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Danes request delay in ship recycling rules

Denmark/Sweden – According to a recent Danish EU presidency proposal, the draft regulation on ship recycling would prove most effective if it were to apply two years after its publication in the official journal rather than one year as previously suggested by the European Commission.

It has also asked that the proposal relating to an inventory of hazardous materials on board ships should apply seven years after publication of the rules. The Commission confirms this is a valuable objective and expresses a preference for industry to meet the requirement within six years.

The proposal also suggests removing the existing need for non-EU ships to maintain a similar inventory whenever they make use of a port within the EU. Additional points raised include improving the condition of inventory certificates, and translating recycling plans and reporting criteria for the calculation of fines.

However, Swedish Member of Parliament (MEP) Carl Schlyter has said he is not entirely satisfied with this proposal. Speaking with ENDS, he voiced explicit concerns regarding the exceptional position still enjoyed by today’€™s military vessels, urging that their exemption should be lifted. ‘€˜They are generally very old when finally scrapped; therefore, any secrets that a hazardous substance inventory might reveal would have become obsolete long ago,’€™ he stated.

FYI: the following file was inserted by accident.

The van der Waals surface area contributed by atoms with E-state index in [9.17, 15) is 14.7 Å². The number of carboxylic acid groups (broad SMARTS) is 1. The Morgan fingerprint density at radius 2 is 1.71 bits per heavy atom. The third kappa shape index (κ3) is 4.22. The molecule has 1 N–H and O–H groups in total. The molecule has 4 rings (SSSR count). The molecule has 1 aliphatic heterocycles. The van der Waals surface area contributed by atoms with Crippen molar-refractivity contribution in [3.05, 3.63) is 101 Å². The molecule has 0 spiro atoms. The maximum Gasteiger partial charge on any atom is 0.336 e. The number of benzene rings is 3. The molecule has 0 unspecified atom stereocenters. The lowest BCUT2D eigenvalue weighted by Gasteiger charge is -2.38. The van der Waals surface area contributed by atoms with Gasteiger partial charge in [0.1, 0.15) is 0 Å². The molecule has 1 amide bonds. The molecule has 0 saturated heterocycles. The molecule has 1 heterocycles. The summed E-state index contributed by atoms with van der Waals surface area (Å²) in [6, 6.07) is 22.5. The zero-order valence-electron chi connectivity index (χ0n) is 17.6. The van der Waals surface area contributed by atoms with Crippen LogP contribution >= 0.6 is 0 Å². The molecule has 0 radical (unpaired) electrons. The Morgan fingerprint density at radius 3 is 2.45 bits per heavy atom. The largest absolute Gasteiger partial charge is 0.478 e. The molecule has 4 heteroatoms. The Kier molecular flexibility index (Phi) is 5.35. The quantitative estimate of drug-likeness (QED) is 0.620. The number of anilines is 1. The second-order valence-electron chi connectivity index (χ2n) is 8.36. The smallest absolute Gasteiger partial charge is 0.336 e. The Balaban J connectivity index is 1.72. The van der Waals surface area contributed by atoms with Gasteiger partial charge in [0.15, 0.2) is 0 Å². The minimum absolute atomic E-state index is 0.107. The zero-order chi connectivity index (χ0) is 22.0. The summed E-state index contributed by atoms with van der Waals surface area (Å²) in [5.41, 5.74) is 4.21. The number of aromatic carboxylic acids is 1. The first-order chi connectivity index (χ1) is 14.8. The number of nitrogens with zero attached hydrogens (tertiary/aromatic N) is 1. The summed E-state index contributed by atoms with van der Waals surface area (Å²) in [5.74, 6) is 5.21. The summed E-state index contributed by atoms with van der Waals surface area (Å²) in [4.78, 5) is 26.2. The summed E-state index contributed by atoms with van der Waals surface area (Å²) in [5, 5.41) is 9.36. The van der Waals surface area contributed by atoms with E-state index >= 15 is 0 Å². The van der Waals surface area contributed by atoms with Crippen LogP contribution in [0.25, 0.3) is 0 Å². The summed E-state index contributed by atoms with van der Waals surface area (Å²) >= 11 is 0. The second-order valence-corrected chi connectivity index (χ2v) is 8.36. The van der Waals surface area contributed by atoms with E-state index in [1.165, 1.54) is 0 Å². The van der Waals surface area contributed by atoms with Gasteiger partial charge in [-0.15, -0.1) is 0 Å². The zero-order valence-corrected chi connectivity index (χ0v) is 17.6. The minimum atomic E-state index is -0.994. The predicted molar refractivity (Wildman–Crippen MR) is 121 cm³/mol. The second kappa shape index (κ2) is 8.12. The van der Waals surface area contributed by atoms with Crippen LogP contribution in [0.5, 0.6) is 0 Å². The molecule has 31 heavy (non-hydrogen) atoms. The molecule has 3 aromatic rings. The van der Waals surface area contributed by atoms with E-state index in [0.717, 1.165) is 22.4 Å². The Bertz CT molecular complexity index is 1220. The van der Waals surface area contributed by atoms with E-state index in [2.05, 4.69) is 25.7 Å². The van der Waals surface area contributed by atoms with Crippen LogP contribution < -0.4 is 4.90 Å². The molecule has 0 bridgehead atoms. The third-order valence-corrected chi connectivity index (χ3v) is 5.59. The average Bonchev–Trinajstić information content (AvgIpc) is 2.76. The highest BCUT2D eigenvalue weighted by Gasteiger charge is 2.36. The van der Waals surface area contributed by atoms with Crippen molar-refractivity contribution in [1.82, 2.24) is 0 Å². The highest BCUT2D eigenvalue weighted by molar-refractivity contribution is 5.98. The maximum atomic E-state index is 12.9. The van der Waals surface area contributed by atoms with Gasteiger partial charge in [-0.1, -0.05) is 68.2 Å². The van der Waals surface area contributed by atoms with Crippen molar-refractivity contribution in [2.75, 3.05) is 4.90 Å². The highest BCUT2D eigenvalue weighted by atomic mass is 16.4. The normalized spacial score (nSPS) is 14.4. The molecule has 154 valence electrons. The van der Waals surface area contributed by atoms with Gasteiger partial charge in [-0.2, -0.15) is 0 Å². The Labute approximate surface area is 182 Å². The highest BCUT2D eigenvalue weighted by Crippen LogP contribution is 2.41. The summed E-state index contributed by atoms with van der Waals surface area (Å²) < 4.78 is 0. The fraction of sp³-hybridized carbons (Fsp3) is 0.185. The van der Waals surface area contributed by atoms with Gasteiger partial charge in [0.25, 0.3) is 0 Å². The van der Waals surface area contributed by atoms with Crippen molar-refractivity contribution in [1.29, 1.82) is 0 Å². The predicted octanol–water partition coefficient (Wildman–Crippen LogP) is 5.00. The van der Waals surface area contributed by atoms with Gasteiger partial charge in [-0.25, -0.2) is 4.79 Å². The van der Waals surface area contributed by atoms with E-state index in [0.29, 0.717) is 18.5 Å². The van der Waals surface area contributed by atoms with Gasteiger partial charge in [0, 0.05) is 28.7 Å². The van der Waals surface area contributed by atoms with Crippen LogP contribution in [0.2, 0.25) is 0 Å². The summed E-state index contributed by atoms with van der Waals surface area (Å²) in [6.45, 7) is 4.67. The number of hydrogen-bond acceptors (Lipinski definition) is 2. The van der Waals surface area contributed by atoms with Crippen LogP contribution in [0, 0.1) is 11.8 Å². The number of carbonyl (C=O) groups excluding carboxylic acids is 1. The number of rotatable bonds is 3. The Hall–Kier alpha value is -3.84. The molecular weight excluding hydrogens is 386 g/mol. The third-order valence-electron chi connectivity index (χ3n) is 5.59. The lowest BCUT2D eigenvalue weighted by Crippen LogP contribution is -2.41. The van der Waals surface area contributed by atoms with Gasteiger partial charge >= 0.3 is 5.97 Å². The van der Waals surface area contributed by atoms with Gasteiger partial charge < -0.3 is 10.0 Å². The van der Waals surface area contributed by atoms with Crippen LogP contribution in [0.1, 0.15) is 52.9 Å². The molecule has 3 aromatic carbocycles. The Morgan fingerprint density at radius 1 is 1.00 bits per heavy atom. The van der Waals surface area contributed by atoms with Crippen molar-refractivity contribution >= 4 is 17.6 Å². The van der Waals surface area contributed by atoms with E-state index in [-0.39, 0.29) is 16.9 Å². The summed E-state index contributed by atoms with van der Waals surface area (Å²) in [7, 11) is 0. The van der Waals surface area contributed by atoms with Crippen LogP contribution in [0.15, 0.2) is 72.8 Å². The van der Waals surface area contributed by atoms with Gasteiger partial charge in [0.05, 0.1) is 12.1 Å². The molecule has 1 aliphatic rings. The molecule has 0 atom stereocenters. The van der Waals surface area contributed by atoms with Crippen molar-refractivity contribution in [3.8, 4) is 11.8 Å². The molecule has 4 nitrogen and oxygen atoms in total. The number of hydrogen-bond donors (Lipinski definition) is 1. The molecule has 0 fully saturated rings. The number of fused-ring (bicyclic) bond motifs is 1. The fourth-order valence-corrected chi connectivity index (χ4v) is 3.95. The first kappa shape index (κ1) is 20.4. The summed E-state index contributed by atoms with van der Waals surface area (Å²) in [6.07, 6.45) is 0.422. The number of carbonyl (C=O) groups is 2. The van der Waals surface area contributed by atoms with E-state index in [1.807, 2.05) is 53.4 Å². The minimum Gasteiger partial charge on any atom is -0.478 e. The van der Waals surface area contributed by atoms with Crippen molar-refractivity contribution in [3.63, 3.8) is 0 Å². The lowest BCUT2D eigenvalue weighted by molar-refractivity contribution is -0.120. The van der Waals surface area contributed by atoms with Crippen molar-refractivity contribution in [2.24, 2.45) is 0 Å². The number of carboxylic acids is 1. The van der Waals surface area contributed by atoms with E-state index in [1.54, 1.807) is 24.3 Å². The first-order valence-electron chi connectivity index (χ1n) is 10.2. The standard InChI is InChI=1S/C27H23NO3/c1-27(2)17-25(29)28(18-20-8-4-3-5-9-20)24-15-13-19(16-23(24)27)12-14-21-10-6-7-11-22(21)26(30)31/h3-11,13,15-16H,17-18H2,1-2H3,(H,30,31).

Another criticism relates to the common practice of simply re-flagging ships while at sea in order to escape EU-bound responsibilities. The MEP said he wants to make sure the law ‘€˜is free of loopholes’€™ this time around, suggesting it might prove beneficial to grant ship owners a financial incentive to comply with the legislation.

His recommendations will be formally introduced to the European Parliament’€™s Environment Committee this October, with a vote following in February of next year. It is feared that attempts to further weaken the proposal will come during the EU presidential term of Cyprus, a country which possesses a relatively large fleet.

To view the proposal, visit:

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